Making Your Trees Like New
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Making Your Trees Like New

When I moved into my house, I noticed that there were a few trees that were significantly overgrown. I knew that I had to do something to make things right, so I started looking for tree trimmers in the area with the kind of experience I needed. I worked with them to figure out what needed to be done, and after they offered a fair quote, I had them begin work. The difference they were able to make was amazing, and I was really impressed with their contribution. This blog is here to help people to make their trees like new with the help of a professional arborist.

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Making Your Trees Like New

Proper Pruning Keeps Lilacs Lovely

April Reyes

Lovely lilacs welcome summer with bright clusters of blossoms and their signature aromatic scent. The broad green leaves are also a welcome backdrop in the summer garden. A mature lilac can reach 6 feet or more in height, but it requires proper trimming to develop an attractive framework.

Timing Is Everything

Trimming at the wrong time can prevent the lilac from flowering the following year. The best time to prune is in midsummer, after the blossoms have wilted but before new flower buds appear. Lilacs typically begin forming their flower buds in fall or early winter, so pruning too late in the season means you'll remove those newly developing buds.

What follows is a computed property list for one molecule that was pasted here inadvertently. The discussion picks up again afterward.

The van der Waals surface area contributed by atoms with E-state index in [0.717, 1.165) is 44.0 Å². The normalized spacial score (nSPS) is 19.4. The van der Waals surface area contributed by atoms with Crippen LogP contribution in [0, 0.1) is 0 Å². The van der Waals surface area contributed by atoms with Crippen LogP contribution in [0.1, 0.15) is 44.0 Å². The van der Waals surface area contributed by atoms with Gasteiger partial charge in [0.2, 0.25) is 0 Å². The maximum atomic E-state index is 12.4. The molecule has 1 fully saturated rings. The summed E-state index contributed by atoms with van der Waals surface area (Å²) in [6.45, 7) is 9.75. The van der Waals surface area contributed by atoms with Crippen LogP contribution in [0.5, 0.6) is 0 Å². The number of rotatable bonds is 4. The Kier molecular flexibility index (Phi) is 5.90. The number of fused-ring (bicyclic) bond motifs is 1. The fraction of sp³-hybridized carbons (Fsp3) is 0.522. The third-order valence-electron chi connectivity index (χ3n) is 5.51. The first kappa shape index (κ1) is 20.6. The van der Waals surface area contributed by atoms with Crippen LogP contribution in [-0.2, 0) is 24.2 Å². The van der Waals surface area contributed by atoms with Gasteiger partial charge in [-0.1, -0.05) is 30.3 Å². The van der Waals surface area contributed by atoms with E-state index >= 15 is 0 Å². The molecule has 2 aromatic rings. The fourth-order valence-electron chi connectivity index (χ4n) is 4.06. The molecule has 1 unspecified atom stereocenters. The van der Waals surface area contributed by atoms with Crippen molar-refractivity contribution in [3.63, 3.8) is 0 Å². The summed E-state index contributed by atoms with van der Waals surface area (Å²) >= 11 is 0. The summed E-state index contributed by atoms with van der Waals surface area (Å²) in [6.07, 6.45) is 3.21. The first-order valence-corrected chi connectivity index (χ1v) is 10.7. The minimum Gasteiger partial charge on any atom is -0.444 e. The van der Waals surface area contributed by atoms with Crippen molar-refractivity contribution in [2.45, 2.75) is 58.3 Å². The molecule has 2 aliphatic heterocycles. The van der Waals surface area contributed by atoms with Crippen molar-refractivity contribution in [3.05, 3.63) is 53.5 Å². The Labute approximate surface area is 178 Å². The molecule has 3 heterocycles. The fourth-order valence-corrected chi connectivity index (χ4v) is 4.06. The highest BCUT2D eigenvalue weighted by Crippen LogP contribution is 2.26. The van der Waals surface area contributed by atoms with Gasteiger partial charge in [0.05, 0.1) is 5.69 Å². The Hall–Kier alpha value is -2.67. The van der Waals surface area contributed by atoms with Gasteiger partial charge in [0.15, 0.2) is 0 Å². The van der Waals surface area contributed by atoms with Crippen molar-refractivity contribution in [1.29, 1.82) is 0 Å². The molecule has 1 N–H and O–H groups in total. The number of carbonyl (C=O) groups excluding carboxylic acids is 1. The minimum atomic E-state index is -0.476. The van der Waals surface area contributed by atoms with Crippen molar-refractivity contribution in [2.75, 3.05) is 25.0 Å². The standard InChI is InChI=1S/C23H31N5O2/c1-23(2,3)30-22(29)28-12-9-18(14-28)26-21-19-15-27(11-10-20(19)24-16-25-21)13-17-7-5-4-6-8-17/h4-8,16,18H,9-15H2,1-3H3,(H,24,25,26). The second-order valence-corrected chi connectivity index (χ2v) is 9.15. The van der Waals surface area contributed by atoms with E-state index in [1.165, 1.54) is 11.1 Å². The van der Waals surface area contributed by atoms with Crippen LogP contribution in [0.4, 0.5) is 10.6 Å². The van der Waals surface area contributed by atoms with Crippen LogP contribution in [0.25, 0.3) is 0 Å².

Annual Trimming

You should schedule annual tree trimming to keep your lilacs looking their best. Annual trimming consists of three main cuts:

  1. Deadheading, which removes the old flower clusters so new buds develop.
  2. Cleanup, or the removal of dead and diseased branches.
  3. Shaping, which helps the lilac develop an attractive and healthy framework of branches.

Deadheading is a simple process, but for tall lilacs a ladder is necessary to reach the seed heads at the top. The old seeds and flowers are cut back to the main stem.

Cleanup cuts are vital if the lilac is to remain healthy. Any dead wood is removed, usually cut back to the nearest healthy branch. The plant is also inspected for disease and insect infestations, with the affected wood then trimmed out so the problem doesn't spread to the rest of the lilac.

Lilacs tend to send up new twiggy growth from the trunk each year. This can quickly make the bush look overgrown and weak. Trimming out these twiggy shoots and cutting back overgrown branches gives the lilac a better shape.

Overgrown Shrubs

If your lilac hasn't been pruned in several years, it may require drastic rejuvenation pruning. This is typically done in early spring. Rejuvenated lilacs will not flower the first year, and it may take up to three years before the blooms reach full glory. The tree trimmer may cut an ungrafted lilac down to within a few inches of the ground, and then allow it to grow a new healthy framework of trunks and branches. Grafted lilacs are cut down to above the grafting scar near the base of the trunk. This ensures the new branches grow from the grafting stock and not from the root stock, which may not flower well.

It's better for both the appearance of the lilac and for its health to take time to schedule annual pruning, but you can still save an overgrown plant with the right cut.


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